CHAPTER THREE: The Early Years of Tall Timbers Research Station
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103 c h a p t e r 3 The Early Years of Tall Timbers Research Station During the 1950s, after I came to work for Mr. Stoddard, there slowly emerged a conversation about creating an institution for scientific research that would carry on the work in the Red Hills that had been initiated by the Quail Investigation in the 1920s. Mr. Stoddard was obviously the key to that, as so much of the management knowledge we were working with had resulted from his careful experiments and observations. But with Ed and Roy Komarek, we also had two other good scientific minds to add to the mix. The idea was to find a way to house and fund scientific research on the longleaf system that could continue to inform conservation and practical land management. The eventual result was Tall Timbers Research Station, founded in 1958. 104  chapter three To really understand how Tall Timbers Research Station came to be, you first have to understand the community from which it was created. As a research station, Tall Timbers materialized through a great deal of intentional thought and purpose, but it was also an organic institution that sprang from an extraordinary community of naturalists living in the area. Nobody was in this for his own personal gain or for scientific notoriety; it was done out of sincere curiosity and concern. Henry Beadel, Herbert Stoddard, and Ed Komarek founded Tall Timbers to study and perpetuate the longleaf-grassland plantation landscape they had been working on for years and years. While it is rarely mentioned in the official histories of Tall Timbers, Roy Komarek and I were founders as well. Living at Sherwood gave Julie and me access to Mr. Stoddard’s friends in the area. Mr. Stoddard’s closest personal friend was Henry Beadel, who lived at Tall Timbers Plantation just across the Georgia-Florida line. Mr. Beadel’s uncle purchased Tall Timbers in the 1890s, so he had been around the Red Hills area for quite a while. He started coming down every winter as a younger man, and he bought the place from his uncle in 1919. Mr. Beadel was born to a wealthy family in New York, took a degree from Columbia, and was a practicing architect for many years. He loved Tall Timbers, and, after World War II, he decided to take up fulltime residence down here. He and Mr. Stoddard were about the same age, and they hit it off from their initial acquaintance at the start of the quail study. Mr. Beadel differed from the other preserve owners in that he was a naturalist first and a hunter second. He was an excellent amateur ornithologist and photographer, and Mr. Stoddard recognized that from the beginning. He even commented in his Quail Investigation field diaries that Mr. Beadel and his wife were “both intensely interested in Natural History and he is really quite a naturalist, having a knowledge of the majority of the birds and reptiles of the vicinity.” Mr. Stoddard also appreciated that Mr. Beadel had “quite different ideas in regard to hawks and owls and will not allow any to be killed on his place.”1 It is hard the early years of tall timbers 105 to overemphasize how rare that was among the preserve owners in those days. They were good people, but few had the knowledge that Mr. Beadel did. The Komareks—Ed, his wife, Betty, and Roy—had purchased Birdsong Plantation in 1938. Birdsong bordered Sherwood, and a family named Dickey had owned it since before the Civil War. It had been a working farm for generations; the Dickeys scratched out a living on that place for a long time. Most of it was in various stages of old-field succession by the time the Komareks bought it, and Ed eventually converted some of it to pasture. Ed and figure 6. Herbert Stoddard, left, and Ed Komarek, right, pursued wildlife research and land management together for almost four decades in the Red Hills. Stoddard hired Komarek as an assistant in 1934, and Komarek eventually became a leading national authority on fire ecology as the longtime director of Tall Timbers Research Station. 106  chapter three Betty lived in the old Dickey house, and Roy initially rented an apartment in town, because there was not yet a house for him on Birdsong; they fixed up a house for him later on. But he was out there all the time. We were in a rural area...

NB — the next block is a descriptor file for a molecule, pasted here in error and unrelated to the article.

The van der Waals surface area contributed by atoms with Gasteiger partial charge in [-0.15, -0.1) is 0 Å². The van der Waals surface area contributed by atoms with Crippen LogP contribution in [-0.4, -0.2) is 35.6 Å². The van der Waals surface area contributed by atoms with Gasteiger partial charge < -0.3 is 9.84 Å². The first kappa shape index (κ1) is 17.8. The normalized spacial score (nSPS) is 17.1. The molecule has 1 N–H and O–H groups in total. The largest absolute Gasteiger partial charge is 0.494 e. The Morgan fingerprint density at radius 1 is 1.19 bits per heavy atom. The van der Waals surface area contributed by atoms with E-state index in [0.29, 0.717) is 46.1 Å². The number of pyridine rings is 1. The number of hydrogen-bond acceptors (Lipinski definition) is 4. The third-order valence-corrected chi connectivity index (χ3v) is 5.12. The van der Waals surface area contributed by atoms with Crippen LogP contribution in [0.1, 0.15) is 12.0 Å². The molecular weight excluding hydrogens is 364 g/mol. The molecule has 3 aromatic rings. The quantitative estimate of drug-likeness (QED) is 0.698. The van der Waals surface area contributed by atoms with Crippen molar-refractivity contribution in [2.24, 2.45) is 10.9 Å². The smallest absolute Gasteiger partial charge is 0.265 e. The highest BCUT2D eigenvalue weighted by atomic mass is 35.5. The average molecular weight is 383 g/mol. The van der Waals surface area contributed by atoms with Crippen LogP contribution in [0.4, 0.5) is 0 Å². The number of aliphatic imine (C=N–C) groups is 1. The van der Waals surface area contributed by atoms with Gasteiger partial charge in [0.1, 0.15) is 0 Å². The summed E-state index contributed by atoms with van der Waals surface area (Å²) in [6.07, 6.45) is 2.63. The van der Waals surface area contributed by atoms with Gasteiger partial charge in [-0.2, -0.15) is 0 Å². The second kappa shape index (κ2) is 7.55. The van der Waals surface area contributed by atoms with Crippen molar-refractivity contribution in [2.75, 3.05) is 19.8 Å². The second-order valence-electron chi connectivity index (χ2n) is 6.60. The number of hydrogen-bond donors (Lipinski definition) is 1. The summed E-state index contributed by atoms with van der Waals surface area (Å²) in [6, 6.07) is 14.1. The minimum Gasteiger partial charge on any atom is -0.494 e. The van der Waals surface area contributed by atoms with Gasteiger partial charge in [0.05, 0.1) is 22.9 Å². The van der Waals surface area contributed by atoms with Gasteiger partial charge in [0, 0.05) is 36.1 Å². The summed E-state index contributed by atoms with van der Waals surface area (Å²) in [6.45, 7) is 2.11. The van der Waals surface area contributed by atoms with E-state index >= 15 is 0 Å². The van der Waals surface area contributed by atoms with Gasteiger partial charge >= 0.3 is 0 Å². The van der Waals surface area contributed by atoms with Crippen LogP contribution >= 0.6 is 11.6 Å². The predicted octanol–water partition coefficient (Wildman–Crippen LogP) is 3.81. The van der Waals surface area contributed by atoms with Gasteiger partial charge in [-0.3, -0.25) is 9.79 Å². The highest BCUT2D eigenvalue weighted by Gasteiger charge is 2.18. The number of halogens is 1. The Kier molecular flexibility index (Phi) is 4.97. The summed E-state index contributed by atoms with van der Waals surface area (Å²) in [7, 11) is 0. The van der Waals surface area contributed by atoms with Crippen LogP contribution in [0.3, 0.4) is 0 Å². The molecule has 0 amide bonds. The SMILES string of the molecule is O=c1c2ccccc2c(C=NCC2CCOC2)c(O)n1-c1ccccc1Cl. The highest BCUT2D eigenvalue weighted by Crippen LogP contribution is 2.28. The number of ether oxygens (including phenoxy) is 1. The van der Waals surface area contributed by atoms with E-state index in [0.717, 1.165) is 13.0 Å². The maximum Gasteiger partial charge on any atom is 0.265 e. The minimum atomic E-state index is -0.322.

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Subject Headings

  • Forest management -- Southern States -- History.
  • Longleaf pine -- Southern States -- History.
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